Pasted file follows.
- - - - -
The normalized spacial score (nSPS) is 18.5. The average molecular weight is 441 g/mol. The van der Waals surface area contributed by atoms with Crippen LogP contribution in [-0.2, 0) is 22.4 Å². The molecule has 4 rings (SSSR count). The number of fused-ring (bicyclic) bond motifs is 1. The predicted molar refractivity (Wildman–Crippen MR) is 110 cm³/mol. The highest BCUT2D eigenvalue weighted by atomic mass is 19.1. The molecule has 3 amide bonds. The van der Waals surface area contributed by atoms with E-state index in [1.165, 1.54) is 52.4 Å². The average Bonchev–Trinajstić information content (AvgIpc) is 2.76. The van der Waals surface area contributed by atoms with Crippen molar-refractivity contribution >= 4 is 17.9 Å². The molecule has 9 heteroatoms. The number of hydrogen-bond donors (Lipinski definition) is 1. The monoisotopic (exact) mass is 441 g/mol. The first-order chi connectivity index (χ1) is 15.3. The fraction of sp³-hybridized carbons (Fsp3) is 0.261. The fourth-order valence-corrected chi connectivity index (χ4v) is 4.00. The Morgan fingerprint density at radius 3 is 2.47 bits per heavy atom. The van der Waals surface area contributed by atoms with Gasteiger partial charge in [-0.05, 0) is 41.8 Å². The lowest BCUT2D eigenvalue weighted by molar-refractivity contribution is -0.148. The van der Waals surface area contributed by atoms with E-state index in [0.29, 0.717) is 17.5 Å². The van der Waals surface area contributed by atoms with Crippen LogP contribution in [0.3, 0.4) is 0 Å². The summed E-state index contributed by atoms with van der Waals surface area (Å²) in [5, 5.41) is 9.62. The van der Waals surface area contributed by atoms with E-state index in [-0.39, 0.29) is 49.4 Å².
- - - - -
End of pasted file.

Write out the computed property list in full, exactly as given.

The normalized spacial score (nSPS) is 18.5. The average molecular weight is 441 g/mol. The van der Waals surface area contributed by atoms with Crippen LogP contribution in [-0.2, 0) is 22.4 Å². The molecule has 4 rings (SSSR count). The number of fused-ring (bicyclic) bond motifs is 1. The predicted molar refractivity (Wildman–Crippen MR) is 110 cm³/mol. The highest BCUT2D eigenvalue weighted by atomic mass is 19.1. The molecule has 3 amide bonds. The van der Waals surface area contributed by atoms with E-state index in [1.165, 1.54) is 52.4 Å². The average Bonchev–Trinajstić information content (AvgIpc) is 2.76. The van der Waals surface area contributed by atoms with Crippen molar-refractivity contribution >= 4 is 17.9 Å². The molecule has 9 heteroatoms. The number of hydrogen-bond donors (Lipinski definition) is 1. The monoisotopic (exact) mass is 441 g/mol. The first-order chi connectivity index (χ1) is 15.3. The fraction of sp³-hybridized carbons (Fsp3) is 0.261. The fourth-order valence-corrected chi connectivity index (χ4v) is 4.00. The Morgan fingerprint density at radius 3 is 2.47 bits per heavy atom. The van der Waals surface area contributed by atoms with Gasteiger partial charge in [-0.05, 0) is 41.8 Å². The lowest BCUT2D eigenvalue weighted by molar-refractivity contribution is -0.148. The van der Waals surface area contributed by atoms with E-state index in [0.29, 0.717) is 17.5 Å². The van der Waals surface area contributed by atoms with Crippen LogP contribution in [0.3, 0.4) is 0 Å². The summed E-state index contributed by atoms with van der Waals surface area (Å²) in [5, 5.41) is 9.62. The van der Waals surface area contributed by atoms with E-state index in [-0.39, 0.29) is 49.4 Å².